So I Was THIS CLOSE to Amal, Anna, Beyonce…

… as well as Kirsten, Penelope, and Taylor.

Okay, it was actually just their gowns, but that’s good enough for me.

Museum of Fine Arts Houston is hosting the exhibition,The Glamour and Romance of Oscar de la Renta,” and I got to have a quick visit.  The MFAH has a lovely slideshow of some of the clothing at the link above, and you can see even more of the ensembles here.

One thing that I really loved was that, unlike previous fashion exhibitions I have been to, this one was spread out across many galleries.  There was plenty of space to take in each costume on its own.  They were grouped according to de la Renta’s fashion inspirations — Spain, China, Russia, the garden, etc.

Photography was allowed, although no flash as usual.  On the wall were slideshows showing these gowns being worn at various red carpet events, with crowds of photographers focusing in on them, and I was thinking, “I think these gowns have seen plenty of flash!”  So my pictures did not turn out as well as those professional pictures I linked to, but I did get some that showed details of some of the jewelry, and the ornate fabrics.

Mica Ertegun’s ensemble on the left, more ruffles on the right.

Detail showing Mica Ertegun’s necklace. Oscar de la Renta designed all the jewelry seen in the exhibition.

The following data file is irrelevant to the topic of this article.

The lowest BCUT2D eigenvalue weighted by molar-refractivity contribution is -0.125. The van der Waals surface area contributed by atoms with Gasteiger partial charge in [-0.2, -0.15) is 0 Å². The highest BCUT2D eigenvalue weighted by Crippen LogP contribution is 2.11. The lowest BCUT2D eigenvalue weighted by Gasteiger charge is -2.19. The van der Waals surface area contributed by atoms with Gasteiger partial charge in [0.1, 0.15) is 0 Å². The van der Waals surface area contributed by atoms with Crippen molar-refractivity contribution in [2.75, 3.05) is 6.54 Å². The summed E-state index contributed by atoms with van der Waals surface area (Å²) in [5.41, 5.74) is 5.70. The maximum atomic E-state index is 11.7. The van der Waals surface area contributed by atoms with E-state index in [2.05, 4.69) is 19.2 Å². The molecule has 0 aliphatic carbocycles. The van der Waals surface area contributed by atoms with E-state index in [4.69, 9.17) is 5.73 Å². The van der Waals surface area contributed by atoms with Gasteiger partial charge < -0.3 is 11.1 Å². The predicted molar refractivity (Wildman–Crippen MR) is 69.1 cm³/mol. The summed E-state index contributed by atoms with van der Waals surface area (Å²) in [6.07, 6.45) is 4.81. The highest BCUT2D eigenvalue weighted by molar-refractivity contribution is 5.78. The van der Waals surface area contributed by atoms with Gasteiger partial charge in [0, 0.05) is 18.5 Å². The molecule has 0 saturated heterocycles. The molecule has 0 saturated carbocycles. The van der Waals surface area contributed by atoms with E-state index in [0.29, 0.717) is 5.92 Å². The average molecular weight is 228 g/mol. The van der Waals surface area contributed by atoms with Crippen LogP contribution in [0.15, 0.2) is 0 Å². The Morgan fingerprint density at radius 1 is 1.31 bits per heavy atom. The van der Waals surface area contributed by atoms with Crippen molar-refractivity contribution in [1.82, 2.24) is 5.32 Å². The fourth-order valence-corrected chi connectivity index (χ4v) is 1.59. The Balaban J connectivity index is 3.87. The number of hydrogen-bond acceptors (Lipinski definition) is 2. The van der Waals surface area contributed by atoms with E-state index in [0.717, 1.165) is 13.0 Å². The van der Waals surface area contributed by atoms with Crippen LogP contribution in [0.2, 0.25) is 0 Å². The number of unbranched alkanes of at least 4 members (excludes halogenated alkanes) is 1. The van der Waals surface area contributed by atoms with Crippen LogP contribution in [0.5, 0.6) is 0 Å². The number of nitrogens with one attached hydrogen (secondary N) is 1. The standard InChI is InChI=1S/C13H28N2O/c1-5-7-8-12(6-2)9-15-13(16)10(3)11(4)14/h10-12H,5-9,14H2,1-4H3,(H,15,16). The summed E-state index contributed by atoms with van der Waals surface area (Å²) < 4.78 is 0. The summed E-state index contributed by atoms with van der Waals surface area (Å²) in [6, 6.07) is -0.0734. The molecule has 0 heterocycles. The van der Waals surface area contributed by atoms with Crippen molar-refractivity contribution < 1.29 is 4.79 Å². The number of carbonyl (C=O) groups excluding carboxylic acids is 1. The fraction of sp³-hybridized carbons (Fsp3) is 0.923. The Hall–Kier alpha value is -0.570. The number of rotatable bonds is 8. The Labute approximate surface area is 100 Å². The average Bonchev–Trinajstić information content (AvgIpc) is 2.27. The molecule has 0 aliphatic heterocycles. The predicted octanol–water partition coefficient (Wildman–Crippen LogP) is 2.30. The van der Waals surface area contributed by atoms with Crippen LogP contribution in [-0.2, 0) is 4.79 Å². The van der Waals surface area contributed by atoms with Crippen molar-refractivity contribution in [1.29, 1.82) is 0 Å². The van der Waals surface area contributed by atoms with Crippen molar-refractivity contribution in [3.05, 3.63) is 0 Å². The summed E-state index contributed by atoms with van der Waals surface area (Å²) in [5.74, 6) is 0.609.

These Chinese-inspired evening ensemble belongs to Ann Getty.

A detail of the embroidered silk taffeta.

This is blurry, but it shows the blue silk twill underlying the embroidery.

On the right, Anna Wintour’s coat, which looks to be made from an antique paisley shawl.

A silk and sable evening ensemble.

A detail of the gorgeous embellishment with embroidery and sequins.

Amal Clooney’s wedding dress.

A detail of the layers and layers of lace used in the dress.

I was most curious about the fabrics.  I just couldn’t imagine that anything so ornate and labor-intensive would have been produced within the last 50 years, so I wondered whether many of them were antique fabrics that had been re-purposed into new garments.  But in the audio tour, curator André Leon Talley said that Oscar de la Renta sometimes designed his own fabrics, and sometimes fabric houses brought designs they thought he would like to him, and he was happy to use available fabrics.

I love seeing fashion get recognition as an art form, and it was a lovely way to start the year!